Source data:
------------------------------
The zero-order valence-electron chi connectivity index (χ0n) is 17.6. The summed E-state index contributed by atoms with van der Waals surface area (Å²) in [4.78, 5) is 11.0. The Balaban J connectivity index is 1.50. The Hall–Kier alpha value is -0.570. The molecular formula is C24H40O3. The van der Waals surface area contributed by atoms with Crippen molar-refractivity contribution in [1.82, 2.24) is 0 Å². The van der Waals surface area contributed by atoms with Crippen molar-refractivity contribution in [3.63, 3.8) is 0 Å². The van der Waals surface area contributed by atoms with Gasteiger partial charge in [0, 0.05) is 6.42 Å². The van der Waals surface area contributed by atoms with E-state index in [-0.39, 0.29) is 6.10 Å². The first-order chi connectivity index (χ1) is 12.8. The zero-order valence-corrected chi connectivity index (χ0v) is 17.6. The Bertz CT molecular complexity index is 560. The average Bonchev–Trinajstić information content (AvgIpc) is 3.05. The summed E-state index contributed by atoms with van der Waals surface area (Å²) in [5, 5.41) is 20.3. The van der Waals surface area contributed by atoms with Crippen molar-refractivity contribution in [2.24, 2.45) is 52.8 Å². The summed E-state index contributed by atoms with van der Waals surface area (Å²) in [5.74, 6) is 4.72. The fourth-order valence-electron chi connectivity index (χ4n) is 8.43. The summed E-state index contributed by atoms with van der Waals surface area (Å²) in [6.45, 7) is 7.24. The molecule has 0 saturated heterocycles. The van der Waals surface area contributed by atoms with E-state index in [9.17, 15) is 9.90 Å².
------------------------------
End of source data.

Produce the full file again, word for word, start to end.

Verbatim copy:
The zero-order valence-electron chi connectivity index (χ0n) is 17.6. The summed E-state index contributed by atoms with van der Waals surface area (Å²) in [4.78, 5) is 11.0. The Balaban J connectivity index is 1.50. The Hall–Kier alpha value is -0.570. The molecular formula is C24H40O3. The van der Waals surface area contributed by atoms with Crippen molar-refractivity contribution in [1.82, 2.24) is 0 Å². The van der Waals surface area contributed by atoms with Crippen molar-refractivity contribution in [3.63, 3.8) is 0 Å². The van der Waals surface area contributed by atoms with Gasteiger partial charge in [0, 0.05) is 6.42 Å². The van der Waals surface area contributed by atoms with E-state index in [-0.39, 0.29) is 6.10 Å². The first-order chi connectivity index (χ1) is 12.8. The zero-order valence-corrected chi connectivity index (χ0v) is 17.6. The Bertz CT molecular complexity index is 560. The average Bonchev–Trinajstić information content (AvgIpc) is 3.05. The summed E-state index contributed by atoms with van der Waals surface area (Å²) in [5, 5.41) is 20.3. The van der Waals surface area contributed by atoms with Crippen molar-refractivity contribution in [2.24, 2.45) is 52.8 Å². The summed E-state index contributed by atoms with van der Waals surface area (Å²) in [5.74, 6) is 4.72. The fourth-order valence-electron chi connectivity index (χ4n) is 8.43. The summed E-state index contributed by atoms with van der Waals surface area (Å²) in [6.45, 7) is 7.24. The molecule has 0 saturated heterocycles. The van der Waals surface area contributed by atoms with E-state index in [9.17, 15) is 9.90 Å².